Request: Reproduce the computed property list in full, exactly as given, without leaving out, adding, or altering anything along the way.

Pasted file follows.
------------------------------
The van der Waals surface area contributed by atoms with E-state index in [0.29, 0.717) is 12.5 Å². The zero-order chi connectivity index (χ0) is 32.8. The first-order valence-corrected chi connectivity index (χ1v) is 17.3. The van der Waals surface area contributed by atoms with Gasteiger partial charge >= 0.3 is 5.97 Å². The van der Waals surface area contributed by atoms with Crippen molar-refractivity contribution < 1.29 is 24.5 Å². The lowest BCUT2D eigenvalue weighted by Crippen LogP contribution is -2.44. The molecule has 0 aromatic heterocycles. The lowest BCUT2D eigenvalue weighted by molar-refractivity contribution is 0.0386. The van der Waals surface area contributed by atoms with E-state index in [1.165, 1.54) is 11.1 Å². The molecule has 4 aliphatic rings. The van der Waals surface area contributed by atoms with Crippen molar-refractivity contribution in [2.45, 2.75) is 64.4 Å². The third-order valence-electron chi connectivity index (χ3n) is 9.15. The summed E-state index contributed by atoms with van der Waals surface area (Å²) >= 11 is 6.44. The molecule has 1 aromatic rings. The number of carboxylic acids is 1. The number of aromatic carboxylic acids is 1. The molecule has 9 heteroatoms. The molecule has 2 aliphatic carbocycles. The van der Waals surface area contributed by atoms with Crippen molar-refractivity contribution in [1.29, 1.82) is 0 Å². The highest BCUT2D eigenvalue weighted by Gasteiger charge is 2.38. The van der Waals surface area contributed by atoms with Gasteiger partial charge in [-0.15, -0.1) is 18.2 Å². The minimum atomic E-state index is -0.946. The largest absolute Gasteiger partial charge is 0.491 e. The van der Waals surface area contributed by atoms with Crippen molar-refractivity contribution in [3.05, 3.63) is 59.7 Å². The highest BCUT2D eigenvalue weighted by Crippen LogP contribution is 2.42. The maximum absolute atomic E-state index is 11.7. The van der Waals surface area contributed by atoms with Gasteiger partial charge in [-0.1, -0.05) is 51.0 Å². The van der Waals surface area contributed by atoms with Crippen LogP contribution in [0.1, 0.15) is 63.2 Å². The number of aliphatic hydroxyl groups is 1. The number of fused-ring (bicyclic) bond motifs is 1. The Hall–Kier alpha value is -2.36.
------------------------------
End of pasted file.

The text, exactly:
The van der Waals surface area contributed by atoms with E-state index in [0.29, 0.717) is 12.5 Å². The zero-order chi connectivity index (χ0) is 32.8. The first-order valence-corrected chi connectivity index (χ1v) is 17.3. The van der Waals surface area contributed by atoms with Gasteiger partial charge >= 0.3 is 5.97 Å². The van der Waals surface area contributed by atoms with Crippen molar-refractivity contribution < 1.29 is 24.5 Å². The lowest BCUT2D eigenvalue weighted by Crippen LogP contribution is -2.44. The molecule has 0 aromatic heterocycles. The lowest BCUT2D eigenvalue weighted by molar-refractivity contribution is 0.0386. The van der Waals surface area contributed by atoms with E-state index in [1.165, 1.54) is 11.1 Å². The molecule has 4 aliphatic rings. The van der Waals surface area contributed by atoms with Crippen molar-refractivity contribution in [2.45, 2.75) is 64.4 Å². The third-order valence-electron chi connectivity index (χ3n) is 9.15. The summed E-state index contributed by atoms with van der Waals surface area (Å²) >= 11 is 6.44. The molecule has 1 aromatic rings. The number of carboxylic acids is 1. The number of aromatic carboxylic acids is 1. The molecule has 9 heteroatoms. The molecule has 2 aliphatic carbocycles. The van der Waals surface area contributed by atoms with Crippen molar-refractivity contribution in [1.29, 1.82) is 0 Å². The highest BCUT2D eigenvalue weighted by Gasteiger charge is 2.38. The van der Waals surface area contributed by atoms with Gasteiger partial charge in [-0.15, -0.1) is 18.2 Å². The minimum atomic E-state index is -0.946. The largest absolute Gasteiger partial charge is 0.491 e. The van der Waals surface area contributed by atoms with Crippen molar-refractivity contribution in [3.05, 3.63) is 59.7 Å². The highest BCUT2D eigenvalue weighted by Crippen LogP contribution is 2.42. The maximum absolute atomic E-state index is 11.7. The van der Waals surface area contributed by atoms with Gasteiger partial charge in [-0.1, -0.05) is 51.0 Å². The van der Waals surface area contributed by atoms with Crippen LogP contribution in [0.1, 0.15) is 63.2 Å². The number of aliphatic hydroxyl groups is 1. The number of fused-ring (bicyclic) bond motifs is 1. The Hall–Kier alpha value is -2.36.